Where to recycle all your holiday detritus
CHARLESTON, W.Va. -- Maybe the stockings were hung by the chimney with care, but now they're in a pile in the corner, surrounded by mounds of crumpled wrapping paper and discarded boxes.
As the detritus of the holiday season stacks up, where can local residents go to recycle the boxes and paper and stuff that's left over after the tinsel's lost its luster?
"There's all kinds of alternatives for recycling," said Kanawha County Solid Waste Authority Executive Director James Young.
"Wrapping paper can be recycled in your regular recycling bin," Young said. "It just can't have glitter on it or anything fancy. It's the same with your gift boxes and bags."
Done with your needle-bare Christmas tree? Young said many cities pick up trees at curbside or provide drop-off locations where they can be taken.
Cities can take old Christmas trees and grind them up for compost. Or take your old tree to the Capitol Market from 10 a.m. to 2 p.m. Jan. 4. The trees will be given to the state Division of Natural Resources to be turned into fish habitats.
Young said Americans throw away about 25 percent more trash during the Thanksgiving and Christmas season than at any other time of year. But much of what we use over the holidays can be recycled, from the cans the pumpkin pie filling comes in to the Christmas cards that decorate the mantel.
The Kanawha County Solid Waste Authority recently debuted a new website, www.kanawharecycles.org, that provides detailed information on what local residents can recycle and where. "It's really user-friendly for a lot of people," Young said.
On the website, residents can search by location to find out about recycling programs, or search by a specific item or type of material to see where they can take it to recycle or who might pick it up.
And the website doesn't just cater to Charleston's Slack Street recycling center, which the Solid Waste Authority turned over to a private company last year.
"We called every single place listed on the website to make sure what they took," Young said. "There are a lot of opportunities people aren't aware of."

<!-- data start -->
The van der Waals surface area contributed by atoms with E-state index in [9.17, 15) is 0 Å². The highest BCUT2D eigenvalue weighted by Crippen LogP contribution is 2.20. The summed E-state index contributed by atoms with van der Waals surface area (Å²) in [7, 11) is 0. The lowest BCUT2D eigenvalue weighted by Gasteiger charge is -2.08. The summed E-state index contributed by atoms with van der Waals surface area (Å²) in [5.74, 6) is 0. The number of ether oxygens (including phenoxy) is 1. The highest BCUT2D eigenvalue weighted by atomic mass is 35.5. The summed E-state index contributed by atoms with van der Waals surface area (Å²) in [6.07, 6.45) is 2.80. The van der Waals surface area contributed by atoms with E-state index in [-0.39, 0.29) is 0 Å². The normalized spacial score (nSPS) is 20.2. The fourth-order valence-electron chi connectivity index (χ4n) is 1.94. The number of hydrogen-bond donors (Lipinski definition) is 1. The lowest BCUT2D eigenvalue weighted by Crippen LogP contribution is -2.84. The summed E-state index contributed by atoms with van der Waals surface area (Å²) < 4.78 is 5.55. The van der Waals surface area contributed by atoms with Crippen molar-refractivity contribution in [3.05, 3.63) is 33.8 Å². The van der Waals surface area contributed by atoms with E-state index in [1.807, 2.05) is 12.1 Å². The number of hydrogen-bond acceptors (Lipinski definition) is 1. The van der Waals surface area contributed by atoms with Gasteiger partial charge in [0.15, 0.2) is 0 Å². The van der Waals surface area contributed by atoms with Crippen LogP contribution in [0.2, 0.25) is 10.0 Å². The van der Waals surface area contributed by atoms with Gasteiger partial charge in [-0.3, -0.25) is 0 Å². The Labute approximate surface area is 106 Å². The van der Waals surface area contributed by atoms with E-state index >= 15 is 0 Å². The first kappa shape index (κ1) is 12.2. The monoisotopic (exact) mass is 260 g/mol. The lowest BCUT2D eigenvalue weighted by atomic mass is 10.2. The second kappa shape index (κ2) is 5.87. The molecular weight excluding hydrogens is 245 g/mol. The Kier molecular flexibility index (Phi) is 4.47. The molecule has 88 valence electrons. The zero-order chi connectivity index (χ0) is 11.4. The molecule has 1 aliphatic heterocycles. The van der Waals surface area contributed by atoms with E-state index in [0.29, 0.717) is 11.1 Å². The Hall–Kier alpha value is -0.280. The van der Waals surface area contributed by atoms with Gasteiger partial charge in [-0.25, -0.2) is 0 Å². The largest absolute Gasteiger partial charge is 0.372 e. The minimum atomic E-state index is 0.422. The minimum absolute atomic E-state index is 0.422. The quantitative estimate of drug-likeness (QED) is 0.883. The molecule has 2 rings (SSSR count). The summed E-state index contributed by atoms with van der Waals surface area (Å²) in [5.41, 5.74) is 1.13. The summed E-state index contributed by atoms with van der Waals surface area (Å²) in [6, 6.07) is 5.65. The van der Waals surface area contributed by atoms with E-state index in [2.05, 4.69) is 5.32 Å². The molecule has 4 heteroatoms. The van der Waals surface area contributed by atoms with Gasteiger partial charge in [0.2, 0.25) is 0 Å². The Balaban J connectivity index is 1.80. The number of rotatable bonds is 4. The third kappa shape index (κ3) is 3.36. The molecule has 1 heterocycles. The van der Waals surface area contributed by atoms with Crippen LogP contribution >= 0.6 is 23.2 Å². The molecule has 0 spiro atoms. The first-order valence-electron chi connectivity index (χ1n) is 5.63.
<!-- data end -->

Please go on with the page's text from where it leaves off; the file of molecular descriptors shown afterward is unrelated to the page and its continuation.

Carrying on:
Young said old paint can be taken to the Habitat for Humanity's ReStore in Charleston, Best Buy and other retailers recycle old VCRs, gaming systems and other electronics.
The Kanawha recycling website lists specific locations arranged by city where residents can take glass, paper, cardboard, plastics, metals, household items, electronics and automotive products like old antifreeze or used motor oil.
But Young said instead of recycling old material, it's better to reuse it or not use it in the first place. Bows and gift bags can be reused from year to year, and wrapping paper can be reused if unwrapped carefully.
"Some gift bags have been going around my family for five years," he said. Or use butcher paper or newsprint for wrapping.
"There are templates online that tell you how to take a cereal box and make a gift box," Young said.
Biodegradable plates and cutlery are now available that can be composted. Or better yet, use your regular plates and utensils and wash them after a party.
Young said that if people try to think greener, less trash will go into landfills during the holidays, and less energy can be used. "They even have solar-powered Christmas lights now," he said.
Reach Rusty Marks at firstname.lastname@example.org or 304-348-1215.